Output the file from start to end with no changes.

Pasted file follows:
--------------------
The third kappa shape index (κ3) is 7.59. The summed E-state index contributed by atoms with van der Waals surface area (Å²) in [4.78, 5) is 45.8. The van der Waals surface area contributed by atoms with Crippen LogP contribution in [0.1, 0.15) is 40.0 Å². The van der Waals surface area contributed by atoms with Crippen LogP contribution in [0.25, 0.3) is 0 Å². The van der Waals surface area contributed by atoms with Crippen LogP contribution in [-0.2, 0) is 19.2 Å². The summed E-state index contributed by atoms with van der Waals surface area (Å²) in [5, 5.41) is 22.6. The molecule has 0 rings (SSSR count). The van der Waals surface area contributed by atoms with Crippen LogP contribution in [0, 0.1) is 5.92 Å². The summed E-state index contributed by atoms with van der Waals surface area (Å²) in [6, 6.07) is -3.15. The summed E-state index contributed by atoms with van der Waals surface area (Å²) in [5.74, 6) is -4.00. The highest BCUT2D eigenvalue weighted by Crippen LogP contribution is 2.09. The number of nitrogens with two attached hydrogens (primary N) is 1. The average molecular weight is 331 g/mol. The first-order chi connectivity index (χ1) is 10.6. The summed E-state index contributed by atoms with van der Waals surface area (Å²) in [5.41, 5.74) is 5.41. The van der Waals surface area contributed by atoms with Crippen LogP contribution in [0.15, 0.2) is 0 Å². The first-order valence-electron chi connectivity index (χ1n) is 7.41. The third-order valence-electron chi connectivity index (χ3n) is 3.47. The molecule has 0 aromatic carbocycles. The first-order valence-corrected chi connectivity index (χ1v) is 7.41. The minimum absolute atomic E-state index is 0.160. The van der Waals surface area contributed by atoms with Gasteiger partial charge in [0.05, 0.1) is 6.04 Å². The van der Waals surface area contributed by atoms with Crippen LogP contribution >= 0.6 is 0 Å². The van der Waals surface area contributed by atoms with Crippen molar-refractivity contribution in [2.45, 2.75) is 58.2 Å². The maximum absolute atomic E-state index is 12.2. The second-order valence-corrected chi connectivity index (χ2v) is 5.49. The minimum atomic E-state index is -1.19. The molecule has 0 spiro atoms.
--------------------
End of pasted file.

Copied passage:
The third kappa shape index (κ3) is 7.59. The summed E-state index contributed by atoms with van der Waals surface area (Å²) in [4.78, 5) is 45.8. The van der Waals surface area contributed by atoms with Crippen LogP contribution in [0.1, 0.15) is 40.0 Å². The van der Waals surface area contributed by atoms with Crippen LogP contribution in [0.25, 0.3) is 0 Å². The van der Waals surface area contributed by atoms with Crippen LogP contribution in [-0.2, 0) is 19.2 Å². The summed E-state index contributed by atoms with van der Waals surface area (Å²) in [5, 5.41) is 22.6. The molecule has 0 rings (SSSR count). The van der Waals surface area contributed by atoms with Crippen LogP contribution in [0, 0.1) is 5.92 Å². The summed E-state index contributed by atoms with van der Waals surface area (Å²) in [6, 6.07) is -3.15. The summed E-state index contributed by atoms with van der Waals surface area (Å²) in [5.74, 6) is -4.00. The highest BCUT2D eigenvalue weighted by Crippen LogP contribution is 2.09. The number of nitrogens with two attached hydrogens (primary N) is 1. The average molecular weight is 331 g/mol. The first-order chi connectivity index (χ1) is 10.6. The summed E-state index contributed by atoms with van der Waals surface area (Å²) in [5.41, 5.74) is 5.41. The van der Waals surface area contributed by atoms with Crippen LogP contribution in [0.15, 0.2) is 0 Å². The first-order valence-electron chi connectivity index (χ1n) is 7.41. The third-order valence-electron chi connectivity index (χ3n) is 3.47. The molecule has 0 aromatic carbocycles. The first-order valence-corrected chi connectivity index (χ1v) is 7.41. The minimum absolute atomic E-state index is 0.160. The van der Waals surface area contributed by atoms with Gasteiger partial charge in [0.05, 0.1) is 6.04 Å². The van der Waals surface area contributed by atoms with Crippen LogP contribution >= 0.6 is 0 Å². The van der Waals surface area contributed by atoms with Crippen molar-refractivity contribution in [2.45, 2.75) is 58.2 Å². The maximum absolute atomic E-state index is 12.2. The second-order valence-corrected chi connectivity index (χ2v) is 5.49. The minimum atomic E-state index is -1.19. The molecule has 0 spiro atoms.